One day after Braden Holtby and the Capitals went to arbitration, the two sides agreed to a five-year, $30.5 million deal. Now with the deadline for the arbitrator's decision looming, Marcus Johansson still remains without a deal.
According to arbitration rules, the arbitrator must issue his decision within 48 hours of the hearing. Johansson's hearing took place Wednesday morning meaning the arbitrator should hand down his decision sometime Friday morning.
Time is running out for Johansson and the Caps to reach a deal before then and with each passing second, it seems more likely the two sides will wait to see the arbitrator's decision.
Of the 25 cases scheduled for arbitration this summer, four, including Johansson's, are still ongoing and only Alex Chiasson of the Ottawa Senators was not re-signed before the arbitrator could assign an award. The remaining 20 players reached agreements with their respective teams before that point.
So why has no deal been reached between Johansson and the Caps? The answer may be in Nashville.
Two Nashville players filed for arbitration this summer: Colin Wilson and Craig Smith. Wilson is 25-years-old and recorded 20 goals and 22 assists last season. Smith is also 25 and scored 23 goals and 21 assists. Johansson is 24 and scored 20 goals and 27 assists.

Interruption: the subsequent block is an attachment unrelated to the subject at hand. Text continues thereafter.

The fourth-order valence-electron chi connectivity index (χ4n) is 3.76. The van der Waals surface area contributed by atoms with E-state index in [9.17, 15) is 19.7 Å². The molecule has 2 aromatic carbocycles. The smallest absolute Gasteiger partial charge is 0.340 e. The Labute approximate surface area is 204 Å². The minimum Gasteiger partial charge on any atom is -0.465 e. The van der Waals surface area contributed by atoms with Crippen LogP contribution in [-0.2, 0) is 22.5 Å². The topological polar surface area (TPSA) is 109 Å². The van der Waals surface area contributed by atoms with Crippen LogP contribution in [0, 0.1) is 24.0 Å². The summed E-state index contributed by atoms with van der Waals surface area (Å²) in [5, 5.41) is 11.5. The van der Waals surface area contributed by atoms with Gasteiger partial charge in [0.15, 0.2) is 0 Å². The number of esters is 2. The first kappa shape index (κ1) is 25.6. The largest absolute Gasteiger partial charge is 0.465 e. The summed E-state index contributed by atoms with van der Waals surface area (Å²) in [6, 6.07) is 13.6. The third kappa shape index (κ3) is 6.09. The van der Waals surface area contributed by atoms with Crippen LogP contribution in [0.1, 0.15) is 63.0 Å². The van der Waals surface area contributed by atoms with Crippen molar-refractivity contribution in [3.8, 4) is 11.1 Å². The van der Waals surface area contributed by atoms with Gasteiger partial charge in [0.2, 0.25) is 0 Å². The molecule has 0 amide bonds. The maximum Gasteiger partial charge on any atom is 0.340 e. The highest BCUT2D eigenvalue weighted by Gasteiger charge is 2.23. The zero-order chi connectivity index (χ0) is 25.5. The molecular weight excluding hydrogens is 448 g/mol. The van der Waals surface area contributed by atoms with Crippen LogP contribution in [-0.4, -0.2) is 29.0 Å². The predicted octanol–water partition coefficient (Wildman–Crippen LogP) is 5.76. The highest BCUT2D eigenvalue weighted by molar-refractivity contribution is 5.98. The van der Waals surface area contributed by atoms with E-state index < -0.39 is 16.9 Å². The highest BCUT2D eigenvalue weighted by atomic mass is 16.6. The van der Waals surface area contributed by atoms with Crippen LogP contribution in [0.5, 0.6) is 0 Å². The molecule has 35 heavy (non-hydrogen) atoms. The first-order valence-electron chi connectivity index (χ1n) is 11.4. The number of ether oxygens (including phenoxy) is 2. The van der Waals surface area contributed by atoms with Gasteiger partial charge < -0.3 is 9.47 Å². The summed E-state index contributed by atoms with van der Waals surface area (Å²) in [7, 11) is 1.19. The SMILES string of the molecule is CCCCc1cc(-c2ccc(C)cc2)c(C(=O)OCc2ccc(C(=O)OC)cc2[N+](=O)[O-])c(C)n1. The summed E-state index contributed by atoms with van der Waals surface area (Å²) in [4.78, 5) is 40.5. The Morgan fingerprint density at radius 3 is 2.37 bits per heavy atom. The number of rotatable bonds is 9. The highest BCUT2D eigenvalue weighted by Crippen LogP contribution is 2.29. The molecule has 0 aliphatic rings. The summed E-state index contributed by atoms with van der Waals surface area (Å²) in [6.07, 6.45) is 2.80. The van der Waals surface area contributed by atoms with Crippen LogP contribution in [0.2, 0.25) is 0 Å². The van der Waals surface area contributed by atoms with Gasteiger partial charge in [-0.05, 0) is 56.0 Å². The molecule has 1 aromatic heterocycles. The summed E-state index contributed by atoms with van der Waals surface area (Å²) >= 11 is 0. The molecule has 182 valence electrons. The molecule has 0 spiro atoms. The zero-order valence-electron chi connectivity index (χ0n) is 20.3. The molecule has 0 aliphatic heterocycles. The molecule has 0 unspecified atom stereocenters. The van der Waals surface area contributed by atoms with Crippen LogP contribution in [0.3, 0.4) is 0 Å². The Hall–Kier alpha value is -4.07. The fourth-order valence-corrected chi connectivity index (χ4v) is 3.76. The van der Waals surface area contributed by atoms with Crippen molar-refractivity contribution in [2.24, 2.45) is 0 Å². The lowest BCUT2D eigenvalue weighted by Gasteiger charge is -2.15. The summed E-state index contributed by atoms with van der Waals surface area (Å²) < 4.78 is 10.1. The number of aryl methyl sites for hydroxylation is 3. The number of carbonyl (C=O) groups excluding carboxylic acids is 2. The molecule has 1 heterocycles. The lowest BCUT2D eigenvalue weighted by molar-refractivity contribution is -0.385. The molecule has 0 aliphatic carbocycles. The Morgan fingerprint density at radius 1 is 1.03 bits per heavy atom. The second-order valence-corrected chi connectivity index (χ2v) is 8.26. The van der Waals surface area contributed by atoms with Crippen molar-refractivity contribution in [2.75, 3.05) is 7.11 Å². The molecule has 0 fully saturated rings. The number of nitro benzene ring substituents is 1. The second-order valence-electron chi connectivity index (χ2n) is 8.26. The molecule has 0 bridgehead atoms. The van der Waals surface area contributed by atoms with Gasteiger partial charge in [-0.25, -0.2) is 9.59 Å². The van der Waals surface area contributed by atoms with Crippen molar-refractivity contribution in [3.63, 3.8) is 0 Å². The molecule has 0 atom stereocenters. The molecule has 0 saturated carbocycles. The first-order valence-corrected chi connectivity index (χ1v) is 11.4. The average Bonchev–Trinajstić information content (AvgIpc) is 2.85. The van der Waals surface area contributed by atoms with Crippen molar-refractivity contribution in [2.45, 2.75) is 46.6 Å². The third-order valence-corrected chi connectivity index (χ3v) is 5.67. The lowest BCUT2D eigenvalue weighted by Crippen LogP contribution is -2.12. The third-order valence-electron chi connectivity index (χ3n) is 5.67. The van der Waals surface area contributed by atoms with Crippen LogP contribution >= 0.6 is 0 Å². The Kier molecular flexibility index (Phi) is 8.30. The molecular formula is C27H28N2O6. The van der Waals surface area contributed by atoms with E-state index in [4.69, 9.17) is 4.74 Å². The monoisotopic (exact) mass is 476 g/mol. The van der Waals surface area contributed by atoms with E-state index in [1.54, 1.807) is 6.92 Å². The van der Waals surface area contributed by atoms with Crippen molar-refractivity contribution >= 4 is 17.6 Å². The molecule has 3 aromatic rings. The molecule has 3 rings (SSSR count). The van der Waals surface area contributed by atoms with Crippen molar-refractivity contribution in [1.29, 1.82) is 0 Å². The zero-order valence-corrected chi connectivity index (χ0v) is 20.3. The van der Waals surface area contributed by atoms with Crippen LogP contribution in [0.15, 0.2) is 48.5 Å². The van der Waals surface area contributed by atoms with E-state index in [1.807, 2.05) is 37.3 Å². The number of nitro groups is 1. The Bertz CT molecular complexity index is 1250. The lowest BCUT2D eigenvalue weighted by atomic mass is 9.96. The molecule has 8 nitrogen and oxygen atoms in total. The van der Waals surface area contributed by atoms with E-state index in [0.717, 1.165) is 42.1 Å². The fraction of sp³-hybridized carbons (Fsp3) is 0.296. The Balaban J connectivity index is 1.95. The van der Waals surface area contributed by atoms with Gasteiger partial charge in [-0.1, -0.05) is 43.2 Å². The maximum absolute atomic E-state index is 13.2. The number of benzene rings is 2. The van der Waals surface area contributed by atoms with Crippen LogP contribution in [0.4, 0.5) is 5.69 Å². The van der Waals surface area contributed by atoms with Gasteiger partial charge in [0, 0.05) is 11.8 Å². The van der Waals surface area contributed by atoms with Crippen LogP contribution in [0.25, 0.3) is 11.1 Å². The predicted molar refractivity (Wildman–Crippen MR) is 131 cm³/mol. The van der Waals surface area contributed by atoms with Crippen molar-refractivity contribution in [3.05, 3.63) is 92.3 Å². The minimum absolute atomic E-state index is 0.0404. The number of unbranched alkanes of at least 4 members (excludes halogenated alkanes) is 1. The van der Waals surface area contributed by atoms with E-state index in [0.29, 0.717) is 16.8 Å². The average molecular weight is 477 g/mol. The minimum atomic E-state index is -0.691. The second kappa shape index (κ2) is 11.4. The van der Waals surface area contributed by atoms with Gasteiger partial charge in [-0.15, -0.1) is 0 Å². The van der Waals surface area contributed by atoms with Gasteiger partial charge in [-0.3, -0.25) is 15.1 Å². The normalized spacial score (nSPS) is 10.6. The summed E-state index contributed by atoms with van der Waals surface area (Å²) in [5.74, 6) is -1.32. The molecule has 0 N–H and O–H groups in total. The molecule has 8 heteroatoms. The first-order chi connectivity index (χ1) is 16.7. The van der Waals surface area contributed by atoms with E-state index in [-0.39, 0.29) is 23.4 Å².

Those are very similar numbers, but with one big difference--while Wilson and Smith are both projected to be on Nashville's second line next season, Johansson is projected to be on the Caps' third.
The acquisitions of T.J. Oshie and Justin Williams shores up the Caps' right side, Nicklas Backstrom (when healthy) and Evgeny Kuznetsov hold the middle and Alex Ovechkin and Andre Burakovsky will likely play on the left. That will push Johansson down to the third line.
So while both Wilson and Smith received sizable contract extensions (four years, $15.75 million and five years, $21.25 million respectively) for similar production as that of Johansson, they are likely to have a much larger contribution for the Predators going forward based on the roster.
Whether the contracts of Wilson and Smith have entered the conversation between Johansson and the Caps is unknown, but it serves to illustrate the difficulty in Johansson's position. His production and his future role with the team do not come with the same price tag.
Rare as it may be, the only way to settle such a gap may be through an arbitrator and that seems to be where this is heading.